This paper was formed to determine contribution of forest to income of different economic-conditioned households, as a way to see how important forest has still played in a forest-related community, after implementation of the new forest allocation policy in Vietnam. It was formed based on personal questionnaire-interviewed data of a Dao-ethnic community in north-eastern mountain region of Vietnam, where the policy has been implemented since 2000. The interview was conducted in April 2007 to all 41 households in the community. These households were then divided into three groups based on their per capita annual income, for purpose of comparison. The paper showed that despite the policy that limited local people from overuse of forestland for cropping, all households in the study community still used large proportion of forest to cultivate subsistence and cash-income crops. Four-fifths of production forest land allocated to the community's households was used for swidden practices and cultivation of cinnamon (Cinnamomum cassia). Protection forest was also used to plant another cash income crop of cardamom (Elettaria cardamomum). Overall, forest contributed large part in total income of the community's households, regardless they are better-off or poor. Income from cinnamon was especially important to the living of most of the households. However, forest-derived income of the richer households was considerably higher than that of the poorer ones. Data indicated that 83% in total annual income of the better-off households, 76% of the moderate, and 70% of the low income or poor households, were from forest. Since cinnamon is forest tree species that is beneficial for local people as well as good for the improvement of forest quality, the paper suggests expand cinnamon cultivation to other similar-conditioned places.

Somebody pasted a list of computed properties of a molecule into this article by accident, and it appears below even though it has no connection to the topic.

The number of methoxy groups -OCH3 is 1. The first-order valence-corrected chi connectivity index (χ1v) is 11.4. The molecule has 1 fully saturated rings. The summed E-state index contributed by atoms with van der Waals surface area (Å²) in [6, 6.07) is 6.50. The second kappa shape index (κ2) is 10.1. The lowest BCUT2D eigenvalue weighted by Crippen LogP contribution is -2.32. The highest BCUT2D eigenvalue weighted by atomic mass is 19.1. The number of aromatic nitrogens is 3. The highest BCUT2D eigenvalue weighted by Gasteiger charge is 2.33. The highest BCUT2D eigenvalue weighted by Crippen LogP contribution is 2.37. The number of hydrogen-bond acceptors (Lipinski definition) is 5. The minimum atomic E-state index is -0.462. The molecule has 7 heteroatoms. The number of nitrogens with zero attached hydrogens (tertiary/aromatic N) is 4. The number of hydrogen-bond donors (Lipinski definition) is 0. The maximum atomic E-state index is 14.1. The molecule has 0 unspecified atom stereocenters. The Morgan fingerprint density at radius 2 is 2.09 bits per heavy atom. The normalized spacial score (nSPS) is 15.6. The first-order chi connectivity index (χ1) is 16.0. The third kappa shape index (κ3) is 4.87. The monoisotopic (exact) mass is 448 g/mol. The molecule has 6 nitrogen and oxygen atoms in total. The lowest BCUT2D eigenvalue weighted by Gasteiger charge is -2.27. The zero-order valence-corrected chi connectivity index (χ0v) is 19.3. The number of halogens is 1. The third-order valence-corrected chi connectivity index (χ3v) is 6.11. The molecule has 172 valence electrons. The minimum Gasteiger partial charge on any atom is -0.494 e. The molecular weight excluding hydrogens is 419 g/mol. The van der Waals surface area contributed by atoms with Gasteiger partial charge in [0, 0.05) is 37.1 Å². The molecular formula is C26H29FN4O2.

|ジャーナル||Journal of the Faculty of Agriculture, Kyushu University|
|出版ステータス||出版済み - 2月 2008|
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